I see a great need to educate progressive activists about this topic. In my experience, activists fall on a spectrum regarding how they relate to data and technology, depending on how non-conformist they are. Unfortunately, this spectrum is mostly one-dimensional and I rarely find them tackle the issue addressed in the article:
Liberal activists who act in the framework of established politics and push for specific issues make great use of technology. Groups like the Women's March organise on Facebook and use these technologies without regard of how much power they relinquish or how resilient their means of communication are.
On the other end of the spectrum, those who have anarchist tendencies and reject power structures tend to also reject much of modern technology. That means that they organise using person-to-person contact or by telephone. Some of their occupation camps even have sufficient permanent members that they can operate similar to a commune or tribe and therefore don't need regular long-distance communication. The problem here is that these groups fight for issues in a closed group and don't realise the potential lost by social cooling among the rest of society. They too would agree that widespread support for their cause is essential, but the issues with how everyone else communicates and gets their news is lost to them.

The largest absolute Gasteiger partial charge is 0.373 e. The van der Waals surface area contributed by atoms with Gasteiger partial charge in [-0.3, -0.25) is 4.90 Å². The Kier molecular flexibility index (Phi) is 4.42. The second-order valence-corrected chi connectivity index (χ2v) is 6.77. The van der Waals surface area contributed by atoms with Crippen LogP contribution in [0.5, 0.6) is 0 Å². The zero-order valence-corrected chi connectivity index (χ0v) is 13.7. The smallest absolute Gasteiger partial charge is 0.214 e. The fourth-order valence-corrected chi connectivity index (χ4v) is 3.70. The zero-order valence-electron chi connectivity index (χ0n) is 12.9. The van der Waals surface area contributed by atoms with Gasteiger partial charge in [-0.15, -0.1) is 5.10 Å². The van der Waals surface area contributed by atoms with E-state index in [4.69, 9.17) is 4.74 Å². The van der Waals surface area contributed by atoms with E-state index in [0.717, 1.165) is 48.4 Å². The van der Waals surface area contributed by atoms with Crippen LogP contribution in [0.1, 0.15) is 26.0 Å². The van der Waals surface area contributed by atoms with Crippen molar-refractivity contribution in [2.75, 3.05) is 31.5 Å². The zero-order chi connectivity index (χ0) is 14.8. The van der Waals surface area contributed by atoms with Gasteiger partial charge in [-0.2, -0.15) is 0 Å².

It doesn't matter how much any particular group uses technology, they just need to recognise the general problem. Unfortunately, this hasn't been the case so far, even for groups that otherwise don't fit in the spectrum, such as the Occupy movement (which acts in anarchist tradition, but seeks better enforcement of current law and order.)
Have you seen any promising activism (not journalism) in the broad area of surveillance-capitalism? Maciej Ceglowski and ind.ie come to mind as players who help make some progress; Crypto-activists such as Moxie Marlinspike have also contributed to general use of encrypted messaging apps. But that's mostly technology supporting freedom, not activism per se.